“Please, help me return the synagogue to Bratislava!”
In 1969, the well-known Slovak actor Andrej Hryc, was a second-year student at the Department of Acting at the Academy of Performing Arts in Bratislava. His role model, the beloved Slovak actor, ass.prof.Ladislav Chudík, who had admitted him to his class two years before that, was already being punished for having defected in August 68 to Austria, which the incoming “normalization” communist establishment used to ban him from media appearances, as well as from teaching at the Academy.
On Saturday morning of April 12, 1969, Andy Hryc was walking along the derelict Židovská Street (Jewish Street) in Bratislava to the Hall of Performing Arts in Kapitulská Street, for regular on-stage acting lesson, when his attention was caught by an unusual image on the Rybné (Fish) Square. An excavator was attacking with its heavy bucket the magnificent building of the Jewish Neologist Synagogue from the late 19th century and smashing its left tower, a home to a Slovak Television studio until only a few weeks before. As well as more than 300 other houses in this area, the Jewish Synagogue also presented an “obstacle” for architects of the new Bratislava landmark – the Bridge of the Slovak National Uprising that forever destroyed, cut off the area below the castle and separated it from the rest of the Bratislava’s Old Town. All wars that raged through the city combined did not cause as much irreparable historical damage to the Slovak capital, as this Communist urbanistic crime.
Hryc sat down on a stone, with tears of furious helplessness streaming down his disbelieving face, and did not go to school on that day. He spent the following weekend sitting in front of the Baroque House of the Good Shepherd, watching this unprecedented demolition. On Monday, the synagogue was gone. And, it was as if no one noticed anything, as if nothing had happened.
Sitting across from me, sipping coffee, is the founder of legendary Radio Twist, a popular Slovak actor and director, Seychelles’ Honorary Consul in the Slovak Republic – Andrej Hryc.
Andy, at a recent press conference, you introduced to the Slovak public a project which stunned Bratislava with its exceptionality.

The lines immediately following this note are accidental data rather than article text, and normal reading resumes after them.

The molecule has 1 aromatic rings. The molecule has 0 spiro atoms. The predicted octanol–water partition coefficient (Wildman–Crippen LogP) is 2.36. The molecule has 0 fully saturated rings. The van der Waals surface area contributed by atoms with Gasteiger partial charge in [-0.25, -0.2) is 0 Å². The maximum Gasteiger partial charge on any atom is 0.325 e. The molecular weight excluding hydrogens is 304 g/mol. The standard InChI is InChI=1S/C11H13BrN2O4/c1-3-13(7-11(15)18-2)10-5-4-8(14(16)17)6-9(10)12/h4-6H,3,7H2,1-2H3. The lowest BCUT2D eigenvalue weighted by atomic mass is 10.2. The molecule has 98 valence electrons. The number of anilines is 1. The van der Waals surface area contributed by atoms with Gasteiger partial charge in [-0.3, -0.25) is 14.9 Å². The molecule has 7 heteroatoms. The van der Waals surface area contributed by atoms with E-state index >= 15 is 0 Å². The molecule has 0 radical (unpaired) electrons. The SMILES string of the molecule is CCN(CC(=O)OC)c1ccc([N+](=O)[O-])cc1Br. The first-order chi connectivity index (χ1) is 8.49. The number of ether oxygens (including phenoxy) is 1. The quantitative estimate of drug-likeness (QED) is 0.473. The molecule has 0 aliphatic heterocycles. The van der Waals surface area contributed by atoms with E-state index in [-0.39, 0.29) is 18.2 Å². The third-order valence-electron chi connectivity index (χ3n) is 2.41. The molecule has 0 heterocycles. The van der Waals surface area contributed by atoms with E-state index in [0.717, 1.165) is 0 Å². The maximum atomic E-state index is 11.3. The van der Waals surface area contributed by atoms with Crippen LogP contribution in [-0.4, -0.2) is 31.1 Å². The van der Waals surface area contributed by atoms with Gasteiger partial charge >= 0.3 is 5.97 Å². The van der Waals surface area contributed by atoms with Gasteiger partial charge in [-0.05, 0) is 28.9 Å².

Since I live nearby, I walk very often across the former Fish, today’s Rudnay Square. It is where my son Hugo took his first steps and where my two grandsons are running around today. I witnessed the demolition of an exceptional monument – the Jewish Neologist Synagogue in Bratislava, which had stood here at the base of the Catholic Gothic cathedral opposite the Orthodox St. Nicholas Church and which was slowly turning into a pile of bricks. For years it was a symbol of our city’s religious tolerance and even though I am not Jewish, I miss it very much to this day. I was able to overcome many of my life’s problems by remembering those unfortunate people who ended up in the Holocaust’s gas chambers. Compared to their suffering and tragedy, all my life’s problems always looked like a fun fair. For more than 40 years I’ve been carrying the memory of this event and one day in the evening, when I returned home, it occurred to me whether it would be possible to rebuild that interesting yellow house built in a Moorish style, where in the late 1960s in the Slovak television studio, located there at the time, I appeared in my first television production, the name of which I don’t remember unfortunately. I began thinking about it and then talking to people who are close to me.
With my friend Karol Kállay, one of the leading Slovak architects, we found in archives of the city of Bratislava the original plans by architect Dezso Milch from 1893. We took the tape measure and went to survey the Rudnay Square. When we discovered that there is enough space to build a 100% replica of the synagogue, the idea got real contours.
I presented this idea of mine to several close friends: sculptor Juraj Čutek, professor of economics, former Vice-chancellor of the University of Economics in Bratislava Juraj Stern and world-renowned neurologist Paľo Traubner – the outcome of our discussions was the founding of a civic association.
What is the mission of your association?
The association’s name is “We’ll bring the Synagogue back to Bratislava”. It has a single objective – to return to Bratislava the symbol of religious tolerance, so much needed in these days. I admit that this is a high aspiration, but I like challenges. Our association does not want to build a place of Jewish worship. The synagogue will serve the people of Bratislava and the general public as a multifunctional cultural facility and at the same time it will be a permanent reminder of the “disappearance” of one of Bratislava’s communities. It will be a Holocaust memorial. The names of all seven thousand Jewish citizens, who were deported from our city to the concentration camp, will be engraved in the marble wall of the “old-new” Synagogue, to commemorate, at least symbolically, their return to Bratislava, as a reminder of the absurdity of the persecution of people of a different race, ethnic origin and religion or political affiliation. I believe that we will achieve our objective.